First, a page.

When I lived in Chicago, one of my friends got a job as a “Hospitality Ambassador” for an events company. Her job was to go to places like O’Hare Airport, Navy Pier, and the Sears Tower — basically places that it was likely for tourists to be — and promote the most current event the company was hosting: things like Oktoberfest, outdoor concerts, fireworks displays, and museum shows. All these events could easily be found online. There were numerous tourism and promotional sites that had community calendars to let locals know about what was going on in the city, but tourists had a hard time finding those.
When tourists would search online they tended to only find the big things like Broadway shows, celebrity-owned restaurants, and city-sponsored events, not the wide variety of less expensive — and often more interesting — things happening around the city. The idea was that the best way to make sure tourists knew what their options were was to send a live person to invite them.
The evangelical charity ministries in our parishes work the same way. The people who are going to know the most about them are the “locals”, or the regular parishioners. Those needing the support of the ministries will sometimes be a part of that group, but often will not. They will need help locating the support that your parish is offering. They will most frequently be offered this help by a real “hospitality ambassador,” though, you can also optimize your Google Business profile to help people find you online!
So how can we make sure each of our parishioners has the information they need to be hospitality ambassadors?
1. Communicate the work your ministries are doing! Make sure your bulletin is showcasing the different services your ministries are providing. Go further than just putting a ministry name and phone number on a directory: show pictures and tell a story. People won’t remember the phone number to a food pantry, but they will remember reading a short article about how your parish food pantry served 50 Thanksgiving dinner baskets! When parishioners hear these stories they will repeat them out in the community.
2. Involve the whole parish in your work. Parishioners will remember the story about the Thanksgiving baskets, and they’ll repeat that story, but if they also have a role in donating the food, assembling the baskets, or delivering them to those in need they will be even more likely to engage future clients or donors — without even having to be asked.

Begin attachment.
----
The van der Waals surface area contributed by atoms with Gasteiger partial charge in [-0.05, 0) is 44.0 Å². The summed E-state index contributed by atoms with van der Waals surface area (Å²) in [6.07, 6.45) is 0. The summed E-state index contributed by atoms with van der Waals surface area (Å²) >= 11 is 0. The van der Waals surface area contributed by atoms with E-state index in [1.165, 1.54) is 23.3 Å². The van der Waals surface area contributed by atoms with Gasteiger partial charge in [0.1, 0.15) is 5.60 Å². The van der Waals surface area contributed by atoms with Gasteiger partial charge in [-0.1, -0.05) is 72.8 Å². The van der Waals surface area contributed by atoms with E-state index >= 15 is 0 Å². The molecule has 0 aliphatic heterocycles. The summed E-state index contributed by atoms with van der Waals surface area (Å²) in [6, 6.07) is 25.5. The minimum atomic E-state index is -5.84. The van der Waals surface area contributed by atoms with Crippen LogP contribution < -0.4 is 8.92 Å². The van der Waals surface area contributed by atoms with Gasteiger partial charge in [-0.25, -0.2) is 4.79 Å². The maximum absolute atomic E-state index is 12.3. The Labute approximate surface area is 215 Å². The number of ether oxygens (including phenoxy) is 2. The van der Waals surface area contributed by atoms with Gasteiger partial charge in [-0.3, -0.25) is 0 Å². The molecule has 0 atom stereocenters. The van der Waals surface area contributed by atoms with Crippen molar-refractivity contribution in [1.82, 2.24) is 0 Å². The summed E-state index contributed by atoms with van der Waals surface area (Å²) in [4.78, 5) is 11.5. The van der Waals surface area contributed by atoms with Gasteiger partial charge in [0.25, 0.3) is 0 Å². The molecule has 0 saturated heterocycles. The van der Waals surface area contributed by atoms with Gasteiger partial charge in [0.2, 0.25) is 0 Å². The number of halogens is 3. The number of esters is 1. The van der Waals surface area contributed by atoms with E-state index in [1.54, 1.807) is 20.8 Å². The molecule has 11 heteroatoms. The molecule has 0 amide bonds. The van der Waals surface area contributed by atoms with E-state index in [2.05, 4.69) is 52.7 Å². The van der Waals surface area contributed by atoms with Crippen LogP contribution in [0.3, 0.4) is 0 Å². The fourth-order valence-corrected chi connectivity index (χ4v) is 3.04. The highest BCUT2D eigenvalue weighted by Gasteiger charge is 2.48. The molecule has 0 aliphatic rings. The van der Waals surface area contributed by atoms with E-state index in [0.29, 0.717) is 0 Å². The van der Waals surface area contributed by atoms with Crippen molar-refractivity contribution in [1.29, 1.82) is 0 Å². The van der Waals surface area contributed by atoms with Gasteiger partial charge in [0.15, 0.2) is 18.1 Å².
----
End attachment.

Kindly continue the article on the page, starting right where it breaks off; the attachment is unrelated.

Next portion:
3. Make sure contact information and referral processes are clearly communicated. Information about the ministries that exist, who qualifies to receive support, and how to apply for support should be easily accessible, not just to those in need but to your parishioners as well. Think, “If a parishioner were to tell their co-worker about this ministry, would they know enough to actually connect their co-worker with the ministry?”
4. Father can speak from the pulpit. Nothing motivates a community like their pastor giving them a call to action! If your parish is offering a service relevant to weekly readings, your pastor can preach about its mission and encourage parishioners to get involved. Father can’t just tell the Lectionary what the readings are though, so help him out by suggesting weekends where you think the messages of the liturgy will correspond to the mission of your ministry! For example, the weekend the visitation passage is the Gospel may be a great time to highlight how your parish supports moms in need.
5. Take advantage of the calendar. There are natural times to highlight certain ministries. For example, many parishes engaging in the Walking with Mom’s in Need Initiative will use Mother’s Day and the Marian Feasts to highlight their work in supporting pregnant, parenting, and post-abortive women in need. Similarly, it’s common for parishes to advertise their hunger-related services around Thanksgiving or even the Super Bowl.
6. Ask your parishioners to engage their professional networks. Chances are your parishioners work for the local school district, the local police, the local hospital, and other helping areas. Take advantage of these connections and ask your parishioners to inform their colleagues of the services that your parish is offering!
7. Send them out with the information. Most of the important information about an individual ministry should be able to fit on a business card. Periodically have cards printed with information like food pantry hours, bereavement group times and locations, or the existence of free-child care at parish events and challenge parishioners to find someone to give the business card away to in the coming week.
How does your parish empower parishioners to support and promote your Evangelical Charity ministries? Join the conversation in our online community !